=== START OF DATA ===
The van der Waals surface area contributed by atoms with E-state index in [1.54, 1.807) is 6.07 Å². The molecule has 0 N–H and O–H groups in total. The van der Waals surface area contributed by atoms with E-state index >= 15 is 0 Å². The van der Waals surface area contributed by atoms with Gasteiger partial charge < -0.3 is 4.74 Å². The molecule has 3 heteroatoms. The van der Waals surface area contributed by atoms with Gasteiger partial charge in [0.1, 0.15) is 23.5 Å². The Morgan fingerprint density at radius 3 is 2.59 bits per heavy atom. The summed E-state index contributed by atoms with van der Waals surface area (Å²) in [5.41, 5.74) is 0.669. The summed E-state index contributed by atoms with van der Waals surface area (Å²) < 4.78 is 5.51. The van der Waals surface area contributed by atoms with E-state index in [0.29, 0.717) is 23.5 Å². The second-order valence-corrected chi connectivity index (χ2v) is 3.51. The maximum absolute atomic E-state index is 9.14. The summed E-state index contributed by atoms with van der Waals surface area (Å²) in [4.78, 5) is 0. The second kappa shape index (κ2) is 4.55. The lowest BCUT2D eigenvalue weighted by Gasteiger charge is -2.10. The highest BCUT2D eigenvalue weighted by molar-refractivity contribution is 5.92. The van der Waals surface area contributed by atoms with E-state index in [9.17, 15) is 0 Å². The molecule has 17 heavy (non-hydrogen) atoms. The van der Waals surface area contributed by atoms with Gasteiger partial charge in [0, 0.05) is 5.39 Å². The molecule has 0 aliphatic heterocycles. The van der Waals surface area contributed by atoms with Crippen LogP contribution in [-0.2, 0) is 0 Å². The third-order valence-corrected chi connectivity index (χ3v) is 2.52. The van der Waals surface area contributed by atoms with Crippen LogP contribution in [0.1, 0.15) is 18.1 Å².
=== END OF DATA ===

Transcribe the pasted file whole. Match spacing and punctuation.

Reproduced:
The van der Waals surface area contributed by atoms with E-state index in [1.54, 1.807) is 6.07 Å². The molecule has 0 N–H and O–H groups in total. The van der Waals surface area contributed by atoms with E-state index >= 15 is 0 Å². The van der Waals surface area contributed by atoms with Gasteiger partial charge < -0.3 is 4.74 Å². The molecule has 3 heteroatoms. The van der Waals surface area contributed by atoms with Gasteiger partial charge in [0.1, 0.15) is 23.5 Å². The Morgan fingerprint density at radius 3 is 2.59 bits per heavy atom. The summed E-state index contributed by atoms with van der Waals surface area (Å²) in [5.41, 5.74) is 0.669. The summed E-state index contributed by atoms with van der Waals surface area (Å²) < 4.78 is 5.51. The van der Waals surface area contributed by atoms with E-state index in [0.29, 0.717) is 23.5 Å². The second-order valence-corrected chi connectivity index (χ2v) is 3.51. The maximum absolute atomic E-state index is 9.14. The summed E-state index contributed by atoms with van der Waals surface area (Å²) in [4.78, 5) is 0. The second kappa shape index (κ2) is 4.55. The lowest BCUT2D eigenvalue weighted by Gasteiger charge is -2.10. The highest BCUT2D eigenvalue weighted by molar-refractivity contribution is 5.92. The van der Waals surface area contributed by atoms with E-state index in [9.17, 15) is 0 Å². The molecule has 17 heavy (non-hydrogen) atoms. The van der Waals surface area contributed by atoms with Gasteiger partial charge in [0, 0.05) is 5.39 Å². The molecule has 0 aliphatic heterocycles. The van der Waals surface area contributed by atoms with Crippen LogP contribution in [-0.2, 0) is 0 Å². The third-order valence-corrected chi connectivity index (χ3v) is 2.52. The van der Waals surface area contributed by atoms with Crippen LogP contribution in [0.1, 0.15) is 18.1 Å².